Friday Roundup

Roundup2

Scrutiny alerts and updates, double standard, ripple, job description, new website, quotable and for the reading stack.  It’s all here in the Friday roundup.

Scrutiny Alerts and Updates

Vimpelcom / TeliaSonera

As highlighted in this recent post, when recently asked about the slowdown in 2015 DOJ corporate FCPA enforcement Andrew Weissmann (Chief of the DOJ Fraud Section) stated: “just wait three months, it might be a very different picture.”

According to this report:

“Vimpelcom “is set to announce a settlement with the US Department of Justice and Swiss and Dutch authorities that will be “just shy of a billion dollars.” […]  A source close to the DoJ, which does not comment publicly on individual cases, said it is expected that approximately three-quarters of the funds would go to the US government and the remainder to the European governments. […] [S]ources say [the Vimpelcom action] is a precursor for a much larger settlement coming down the line with TeliaSonera, the Swedish telecom operator.”

See this prior post titled “The Burgeoning Uzbekistan Telecommunication Investigations.”

SBM Offshore

Previous posts have highlighted SBM Offshore’s scrutiny including its disclosure in November 2014 that the DOJ informed the company “that it is not prosecuting the Company and has closed its inquiry” into allegations of improper conduct in Brazil and other countries.

Earlier this week, the company disclosed:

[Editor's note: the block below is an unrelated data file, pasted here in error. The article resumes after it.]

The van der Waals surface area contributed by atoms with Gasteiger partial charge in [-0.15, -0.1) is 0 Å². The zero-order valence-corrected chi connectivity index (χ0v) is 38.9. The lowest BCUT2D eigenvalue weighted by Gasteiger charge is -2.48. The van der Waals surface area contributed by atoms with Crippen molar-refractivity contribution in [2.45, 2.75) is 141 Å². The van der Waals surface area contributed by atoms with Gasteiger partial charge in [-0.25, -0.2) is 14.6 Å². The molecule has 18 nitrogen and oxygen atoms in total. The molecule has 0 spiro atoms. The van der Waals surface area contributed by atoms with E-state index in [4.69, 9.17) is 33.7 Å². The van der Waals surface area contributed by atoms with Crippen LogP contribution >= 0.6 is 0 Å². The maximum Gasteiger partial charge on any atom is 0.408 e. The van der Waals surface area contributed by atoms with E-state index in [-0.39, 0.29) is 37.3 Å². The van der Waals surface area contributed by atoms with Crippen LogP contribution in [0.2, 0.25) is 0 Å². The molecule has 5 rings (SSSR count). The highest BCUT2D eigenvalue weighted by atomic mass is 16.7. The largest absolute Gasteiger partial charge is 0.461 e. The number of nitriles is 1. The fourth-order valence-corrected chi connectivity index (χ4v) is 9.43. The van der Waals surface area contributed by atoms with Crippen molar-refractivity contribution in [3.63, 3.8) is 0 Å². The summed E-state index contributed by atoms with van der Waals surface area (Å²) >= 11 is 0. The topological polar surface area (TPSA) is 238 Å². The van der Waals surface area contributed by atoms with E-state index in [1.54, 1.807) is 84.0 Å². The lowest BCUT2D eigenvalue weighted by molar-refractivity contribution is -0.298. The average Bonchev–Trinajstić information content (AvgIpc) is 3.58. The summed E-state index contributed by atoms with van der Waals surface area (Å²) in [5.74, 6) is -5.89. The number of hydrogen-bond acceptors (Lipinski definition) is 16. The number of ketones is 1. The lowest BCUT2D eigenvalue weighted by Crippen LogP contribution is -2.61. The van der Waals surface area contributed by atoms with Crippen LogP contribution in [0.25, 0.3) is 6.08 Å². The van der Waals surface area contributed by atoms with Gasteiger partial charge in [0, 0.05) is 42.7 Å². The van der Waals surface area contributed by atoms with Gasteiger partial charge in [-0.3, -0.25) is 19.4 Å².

“[The DOJ] has informed SBM Offshore that it has re-opened its past inquiry of the Company and has made information requests in connection with that inquiry.  The Company is seeking further clarification about the scope of the inquiry.  The Company remains committed to close-out discussions on this legacy issue which the Company self-reported to the authorities in 2012 and for which it reached a settlement with the Dutch Public Prosecutor in 2014.”

British American Tobacco

This previous Friday roundup highlighted the scrutiny surrounding British American Tobacco. Recently, several members of Congress sent this letter to Andrew Weissmann (Chief of the DOJ’s Fraud Section) stating in pertinent part:

“We are deeply troubled by recent media reports alleging that British American Tobacco (BAT) conspired to bribe politicians and public health officials across Central and East Africa to block, weaken, and delay the passage and implementation of public health laws designed to protect people from the deadly effects of tobacco. We request the Department of Justice to investigate BAT’s alleged bribery to determine whether it violated the Foreign Corrupt Practices Act.”

General Cable

The company has been under FCPA scrutiny since approximately September 2014 and recently disclosed:

“As previously disclosed, we have been reviewing, with the assistance of external counsel, our use and payment of agents in connection with, and certain other transactions involving, our operations in Angola, Thailand, India, China and Egypt (the “Subject Countries”). Our review has focused upon payments and gifts made, offered, contemplated or promised by certain employees in one or more of the Subject Countries, directly and indirectly, and at various times, to employees of public utility companies and/or other officials of state owned entities that raise concerns under the Foreign Corrupt Practices Act (“FCPA”) and possibly under the laws of other jurisdictions. We have substantially completed our internal review in the Subject Countries and, based on our findings, we have increased our outstanding FCPA-related accrual of $24 million by an incremental $4 million, which represents the estimated profit derived from these subject transactions that we believe is probable to be disgorged. We have also identified certain other transactions that may raise concerns under the FCPA for which it is at least reasonably possible we may be required to disgorge estimated profits derived therefrom in an incremental aggregate amount up to $33 million.